Dear Sir or Madam,
In our last post we introduced the Canadian Charter of Rights and Freedoms, which, along with the BNA Act, makes up the bulk of our written constitution. Though implied constitutional rights existed before the Charter, it explicitly set out for the first time Canada’s guaranteed constitutional rights and freedoms. This was a major shift from the BNA Act’s approach, which was silent on individual rights.
Each day this week we’ll look at some individual rights and freedoms. Today, we begin the freedom that Chief Justice McLachlin described as “the indispensable condition of nearly every other freedom”, section 2(b), the freedom of thought, belief, opinion, and expression, including freedom of the press and other media of communication (such as online social media).
Courts have consistently characterized freedom of expression as essential in a free and democratic society. The provision is also worded broadly to protect any activity intended to convey meaning. Anything from a political satire to parking your car in a particular spot can be an activity that conveys meaning and is protected under s. 2(b).
Where did this freedom come from you ask? In 1938 the Supreme Court of Canada established that “the right of public discussion… existed at the time of the enactment of The British North America Act.” Even before the charter guaranteed freedom of expression, the BNA Act’s declaration that it was a Constitution similar in principle to that of the United Kingdom implicitly protected freedom of expression.
Freedom of expression is not usually controversial in and of itself and individuals rarely need protection when their views are widely held in society. It is when expression becomes a nuisance in the street or radically offensive to others that citizens pressure governments to stifle unpopular perspectives. The question then becomes, what expression can the state reasonably limit under s. 1?
The Supreme Court has determined that violent expression and threats of violence are not protected under s. 2 (b). The line becomes harder to draw when free expression may put other fundamental values at risk. Certain expressions may incite violence, undermine fundamental governmental institutions, or undercut racial and social harmony. While Canada does not protect certain forms of hate speech, other countries like the United States have taken a different approach.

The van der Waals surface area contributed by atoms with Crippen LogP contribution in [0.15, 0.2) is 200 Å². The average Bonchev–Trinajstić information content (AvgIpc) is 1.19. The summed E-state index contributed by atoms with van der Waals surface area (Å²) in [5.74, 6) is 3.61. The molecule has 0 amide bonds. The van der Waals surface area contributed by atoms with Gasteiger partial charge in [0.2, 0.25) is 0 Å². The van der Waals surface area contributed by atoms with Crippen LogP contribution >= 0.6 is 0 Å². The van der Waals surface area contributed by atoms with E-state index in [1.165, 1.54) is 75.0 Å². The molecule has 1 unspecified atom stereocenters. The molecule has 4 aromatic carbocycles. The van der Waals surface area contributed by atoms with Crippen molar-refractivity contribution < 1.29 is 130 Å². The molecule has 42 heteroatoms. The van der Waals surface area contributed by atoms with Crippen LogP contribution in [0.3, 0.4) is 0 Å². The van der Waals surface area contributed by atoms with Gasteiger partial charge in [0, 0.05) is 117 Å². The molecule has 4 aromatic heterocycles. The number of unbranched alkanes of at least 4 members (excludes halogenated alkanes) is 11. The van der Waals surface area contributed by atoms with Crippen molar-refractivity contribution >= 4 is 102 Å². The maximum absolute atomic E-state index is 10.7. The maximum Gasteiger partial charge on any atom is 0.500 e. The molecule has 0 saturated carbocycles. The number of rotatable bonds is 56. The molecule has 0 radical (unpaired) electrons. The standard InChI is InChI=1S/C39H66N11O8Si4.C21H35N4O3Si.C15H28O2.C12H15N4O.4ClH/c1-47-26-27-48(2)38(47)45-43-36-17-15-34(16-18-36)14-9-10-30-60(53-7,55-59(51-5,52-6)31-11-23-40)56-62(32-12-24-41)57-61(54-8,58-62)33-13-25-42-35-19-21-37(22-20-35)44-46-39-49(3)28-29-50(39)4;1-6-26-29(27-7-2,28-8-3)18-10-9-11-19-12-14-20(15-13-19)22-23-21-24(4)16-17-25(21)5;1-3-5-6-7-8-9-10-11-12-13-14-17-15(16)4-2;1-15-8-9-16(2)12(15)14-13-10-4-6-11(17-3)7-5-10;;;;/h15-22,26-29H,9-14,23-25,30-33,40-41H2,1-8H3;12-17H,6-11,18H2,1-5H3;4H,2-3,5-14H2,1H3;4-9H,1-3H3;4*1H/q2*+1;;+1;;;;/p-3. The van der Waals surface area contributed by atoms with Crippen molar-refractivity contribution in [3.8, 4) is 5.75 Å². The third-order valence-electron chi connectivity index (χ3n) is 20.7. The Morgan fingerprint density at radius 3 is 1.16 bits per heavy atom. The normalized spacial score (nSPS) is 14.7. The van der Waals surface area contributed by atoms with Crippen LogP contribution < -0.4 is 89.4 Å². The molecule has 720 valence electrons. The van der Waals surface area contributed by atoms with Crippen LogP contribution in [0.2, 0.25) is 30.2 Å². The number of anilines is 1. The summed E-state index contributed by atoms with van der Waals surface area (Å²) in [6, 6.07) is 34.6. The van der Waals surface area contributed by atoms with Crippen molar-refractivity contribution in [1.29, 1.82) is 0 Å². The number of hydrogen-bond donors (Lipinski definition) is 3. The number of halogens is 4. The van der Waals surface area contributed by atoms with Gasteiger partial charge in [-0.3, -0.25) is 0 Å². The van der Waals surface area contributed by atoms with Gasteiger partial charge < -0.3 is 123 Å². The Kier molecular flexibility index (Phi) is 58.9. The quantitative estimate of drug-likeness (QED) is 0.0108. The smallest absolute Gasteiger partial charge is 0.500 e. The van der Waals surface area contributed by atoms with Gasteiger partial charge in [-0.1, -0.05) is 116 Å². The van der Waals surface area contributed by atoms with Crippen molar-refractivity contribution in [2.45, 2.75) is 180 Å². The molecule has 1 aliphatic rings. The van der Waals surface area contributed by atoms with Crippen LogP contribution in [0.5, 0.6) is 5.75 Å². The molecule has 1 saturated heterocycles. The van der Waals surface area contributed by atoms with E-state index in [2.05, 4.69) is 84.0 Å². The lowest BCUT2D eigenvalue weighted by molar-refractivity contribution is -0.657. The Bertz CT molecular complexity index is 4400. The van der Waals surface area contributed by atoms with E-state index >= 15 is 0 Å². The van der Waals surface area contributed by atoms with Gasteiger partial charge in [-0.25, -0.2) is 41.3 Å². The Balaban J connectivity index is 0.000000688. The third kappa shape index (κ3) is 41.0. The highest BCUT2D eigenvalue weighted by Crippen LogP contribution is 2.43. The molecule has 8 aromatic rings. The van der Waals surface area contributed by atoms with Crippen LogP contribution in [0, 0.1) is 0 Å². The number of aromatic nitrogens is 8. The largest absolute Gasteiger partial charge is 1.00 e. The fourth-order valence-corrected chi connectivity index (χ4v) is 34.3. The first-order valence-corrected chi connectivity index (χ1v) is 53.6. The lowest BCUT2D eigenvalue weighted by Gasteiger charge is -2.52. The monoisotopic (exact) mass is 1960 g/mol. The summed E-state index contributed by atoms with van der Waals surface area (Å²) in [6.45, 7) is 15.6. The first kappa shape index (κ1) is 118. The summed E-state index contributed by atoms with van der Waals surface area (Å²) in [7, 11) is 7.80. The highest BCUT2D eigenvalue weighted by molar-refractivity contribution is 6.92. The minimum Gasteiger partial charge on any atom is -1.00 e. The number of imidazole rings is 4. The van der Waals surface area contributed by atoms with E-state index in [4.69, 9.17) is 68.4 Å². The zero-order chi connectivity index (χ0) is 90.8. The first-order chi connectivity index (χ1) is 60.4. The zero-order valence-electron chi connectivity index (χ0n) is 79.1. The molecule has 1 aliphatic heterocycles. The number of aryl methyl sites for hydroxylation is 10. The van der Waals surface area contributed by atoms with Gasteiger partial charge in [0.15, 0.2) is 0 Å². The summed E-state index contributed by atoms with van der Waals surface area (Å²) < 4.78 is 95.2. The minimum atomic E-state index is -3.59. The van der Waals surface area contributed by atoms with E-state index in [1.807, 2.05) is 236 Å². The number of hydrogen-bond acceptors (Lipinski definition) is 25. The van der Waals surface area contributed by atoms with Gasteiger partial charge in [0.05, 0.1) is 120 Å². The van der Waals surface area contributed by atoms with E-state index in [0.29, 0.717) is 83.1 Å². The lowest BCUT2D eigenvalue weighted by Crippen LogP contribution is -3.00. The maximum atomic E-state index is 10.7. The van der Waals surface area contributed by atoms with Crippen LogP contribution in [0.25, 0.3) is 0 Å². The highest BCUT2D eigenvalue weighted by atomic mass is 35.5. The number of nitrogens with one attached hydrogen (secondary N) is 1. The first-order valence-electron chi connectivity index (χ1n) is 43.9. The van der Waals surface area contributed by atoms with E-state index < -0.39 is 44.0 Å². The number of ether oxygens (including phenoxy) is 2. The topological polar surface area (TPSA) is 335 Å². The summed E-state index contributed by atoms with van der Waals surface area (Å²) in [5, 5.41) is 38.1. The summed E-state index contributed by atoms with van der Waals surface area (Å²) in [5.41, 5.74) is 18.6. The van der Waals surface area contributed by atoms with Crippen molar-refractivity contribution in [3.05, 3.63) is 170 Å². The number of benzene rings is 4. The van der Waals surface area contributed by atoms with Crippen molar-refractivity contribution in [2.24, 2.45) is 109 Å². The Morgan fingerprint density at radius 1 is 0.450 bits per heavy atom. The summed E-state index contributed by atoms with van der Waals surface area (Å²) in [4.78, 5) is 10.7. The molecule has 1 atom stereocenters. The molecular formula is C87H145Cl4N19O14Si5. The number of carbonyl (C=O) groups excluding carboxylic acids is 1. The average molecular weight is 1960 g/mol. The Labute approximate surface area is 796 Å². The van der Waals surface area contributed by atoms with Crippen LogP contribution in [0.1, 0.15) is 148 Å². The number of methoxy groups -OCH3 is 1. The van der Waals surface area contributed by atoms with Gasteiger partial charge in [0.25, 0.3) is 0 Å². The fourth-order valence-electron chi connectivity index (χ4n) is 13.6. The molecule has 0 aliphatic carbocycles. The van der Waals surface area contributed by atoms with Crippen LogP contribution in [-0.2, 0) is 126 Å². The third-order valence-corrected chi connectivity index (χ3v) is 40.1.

In R v Keegstra, the Supreme Court grappled with the limits of protecting hate speech. James Keegstra was a high school teacher in Alberta who expressed hateful anti-Semitic comments in his classroom. During classes, he describes Jews as "sadistic", "money-loving" "child killers" who had "created the Holocaust to gain sympathy." He was prosecuted under s. 319(2) of the Criminal Code of Canada, which prohibits publicly and willfully promoting hatred.
The Supreme Court of Canada determined that even though the legislation infringed Mr. Keegstra’s freedom of expression, it was a reasonable and justifiable limitation in a free and democratic society in order to protect target groups from hate propaganda.
In contrast the United States has traditionally protected hate speech beyond Canada’s reasonable limit.
In a recent US case, Snyder v. Phelps, the United States supreme court upheld hate speech protection for members of the Westboro Baptist Church. Members of the church regularly picketed military funerals to communicate its belief that God hates the United States for tolerating homosexuality, particularly in America’s military. In this case, they picketed the funeral of Marine Lance Corporal Matthew Snyder, who was killed in Iraq in the line of duty.
Ultimately the court concluded “Because this Nation has chosen to protect even hurtful speech on public issues to ensure that public debate is not stifled, Westboro must be shielded from tort liability for its picketing in this case.”
What are your thoughts on Canada’s limitation of expression compared with that of the US? Leave us a comment below!
 Kent Roach & David Schneiderman, “Freedom of Expression in Canada” (2013) 61 SCLR (2d) 429 at 431-32.
 Ibid at 431.
 R v Sharpe,  1 SCR 45, 194 DLR (4th) 1 at para 23.
 Edmonton Journal v Alberta (Attorney General),  2 SCR 1326 at 1336.
 Reference Re Alberta Statutes - The Bank Taxation Act; The Credit of Alberta Regulation Act; and the Accurate News and Information Act,  SCR 100.
 R v Khawaja, 2012 SCC 69,  3 SCR 555.
  3 SCR 697,  2 WWR 1.
 562 US 443 (2011), 131 S Ct 1207.